One day before the nation observed the 15th anniversary of the
Sept. 11 terror attacks, senior Wisconsin National Guard leaders
joined fellow Guard members, family members and friends in
remembering Sgt. Ryan Jopek, who was killed in action near Tikrit,
Iraq on Aug. 2, 2006.
Jopek enlisted in the Wisconsin Army
National Guard in 2003 at the age of 17, one year away from
graduating Merrill High School in Merrill, Wisconsin. A member of
the 1st Squadron, 105th Cavalry Regiment, he deployed in 2005 with
Company A of the 2nd Battalion, 127th Infantry Regiment to Camp
Navistar, Kuwait, where the battalion would escort military convoys
to bases throughout Iraq. He spent 208 days “outside the wire”
performing 78 convoy missions, some lasting a week or longer.
September 10, 2016 - A bronze plaque is unveiled during a
command remembrance ceremony for Sgt. Ryan Jopek's memory, and also
created an annual award for its enlisted Soldiers. (Wisconsin
Department of Military Affairs photo by Vaughn R. Larson)
“Ryan was respected by his unit,” said Capt. Jason
Reiman, Jopek's platoon leader during that 2005-06
deployment. “Dedicated to the mission, always humble, and
put his unit before himself. He was the quintessential
As a show of respect to its fallen Soldier,
the 1st Squadron, 105th Cavalry dedicated its drill hall in
Jopek's memory, “in recognition of his ultimate sacrifice to
his community, state and nation.” A steel placard bears his
name, and a bronze plaque bears his story.
father Brian Jopek, a retired Wisconsin Army National Guard
staff sergeant and an Operation Iraqi Freedom combat veteran
himself, noted that 16 years before his son's death, Saddam
Hussein invaded Kuwait. Then a member of a combat engineer
unit in the Kansas Army National Guard, the elder Jopek
missed deploying for Desert Storm by a matter of weeks.
After 9/11, he knew he would be called up, and in fact
deployed with the 139th Mobile Public Affairs Detachment to
Mosul, Iraq in 2004.
“I just had no idea, no way of
knowing, at that time that less than five years [after 9/11]
my eldest boy wouldn't be with us anymore,” Brian said of
Brian said he greatly appreciated the ceremony,
though Ryan would likely protest all the attention.
“To be honest with you, as much as I love and respect you
people, I wish we didn't have to do this,” Brian said. “I
hope you understand where I'm coming from.”
Don Dunbar, Wisconsin's adjutant general, acknowledged that
there are no words to take away the pain of losing a family
member in combat.
“I am reminded of how unfair, how
much disproportionate burden Gold Star families have to bear
when our country goes to war,” Dunbar said.
said that when he joined the military the country was at
“But nobody, nobody in 2003 could raise his or
her right hand — for benefits or any other purpose — and not
realize they were quite likely going to the combat zone,”
Dunbar said. “That took a special kind of courage for that
young man, still in high school, to make that commitment. I
think that picture shows an awfully confident young man.
“On this 10th anniversary, as we dedicate this hall, I
can't think of a more purposeful, meaningful, appropriate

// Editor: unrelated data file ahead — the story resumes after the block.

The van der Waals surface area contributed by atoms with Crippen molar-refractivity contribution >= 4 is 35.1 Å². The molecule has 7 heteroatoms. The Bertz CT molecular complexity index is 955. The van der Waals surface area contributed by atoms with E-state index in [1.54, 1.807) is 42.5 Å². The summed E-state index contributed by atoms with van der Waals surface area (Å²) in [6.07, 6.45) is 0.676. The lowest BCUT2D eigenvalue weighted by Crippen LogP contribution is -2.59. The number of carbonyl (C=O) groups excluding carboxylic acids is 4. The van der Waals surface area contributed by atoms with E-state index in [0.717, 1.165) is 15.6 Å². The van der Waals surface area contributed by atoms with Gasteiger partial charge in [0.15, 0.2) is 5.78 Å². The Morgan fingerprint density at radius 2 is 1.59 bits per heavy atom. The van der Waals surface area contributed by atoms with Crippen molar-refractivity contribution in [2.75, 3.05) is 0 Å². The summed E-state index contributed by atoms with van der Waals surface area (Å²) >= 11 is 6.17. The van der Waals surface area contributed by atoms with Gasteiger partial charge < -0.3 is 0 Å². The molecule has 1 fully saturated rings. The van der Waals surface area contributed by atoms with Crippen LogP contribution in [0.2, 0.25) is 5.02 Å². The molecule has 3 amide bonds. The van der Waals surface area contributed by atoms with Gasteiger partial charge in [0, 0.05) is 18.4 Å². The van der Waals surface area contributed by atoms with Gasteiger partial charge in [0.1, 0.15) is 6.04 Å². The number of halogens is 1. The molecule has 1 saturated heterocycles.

thing for the Wisconsin National Guard to do — or for the
Light Horse Squadron to do — than to remember this
exceptional Soldier in perpetuity.”
the squadron had created an annual award in honor of its
fallen comrade. The Sgt. Ryan Jopek Memorial Stetson — the
signature black hat worn by Cavalry members — will be
awarded each year to the enlisted Soldier who best displays
Ryan Jopek's outstanding motivation.
formation with other Cavalry Soldiers was Sgt. Steven Jopek,
Ryan's younger brother. Steven was still in school when Ryan
deployed in 2005, and described the command remembrance
ceremony as “surreal.”
“They're all recognizing the
10-year anniversary of his death, and I feel like it was
just yesterday when time just kind of stopped,” Steven said.
“It means a lot to stand in formation with my unit, and
be a part of the unit he loved,” Steven continued. “It's
been my dream since I was 15 to be in this place and serve
with the people that Ryan loved so much.”
Joseph Ledger said Ryan's life was characterized by great
commitment to family, friends and the nation.
hearts are heavy even 10 years after his death, yet his
memory lives on,” Ledger said. “He loved life and taught us
how to stand up for what is right, no matter the cost. He
was willing to invest his life into others, even when faced
with adversity. He is greatly missed.”
Ryan volunteered for his last convoy mission, in part to see
Mosul and in part to help train the Soldiers taking over the
“His time in Kuwait and Iraq showed him what
it means to be there for the men next to you,” Brian said.
“I know he picked that up from his time in service.”
“This young man showed us all what
it's like to be a Soldier,” Dunbar said. “And if you think
about this flag that we serve, we owe our founding, and we
owe the country that we are today, to men like Ryan Jopek
who are willing to raise their right hand, earn the right to
wear a uniform and, when needed, when called, not shirk that
responsibility but go forth and do that job.”
By Vaughn R. Larson, Wisconsin Department of Military Affairs
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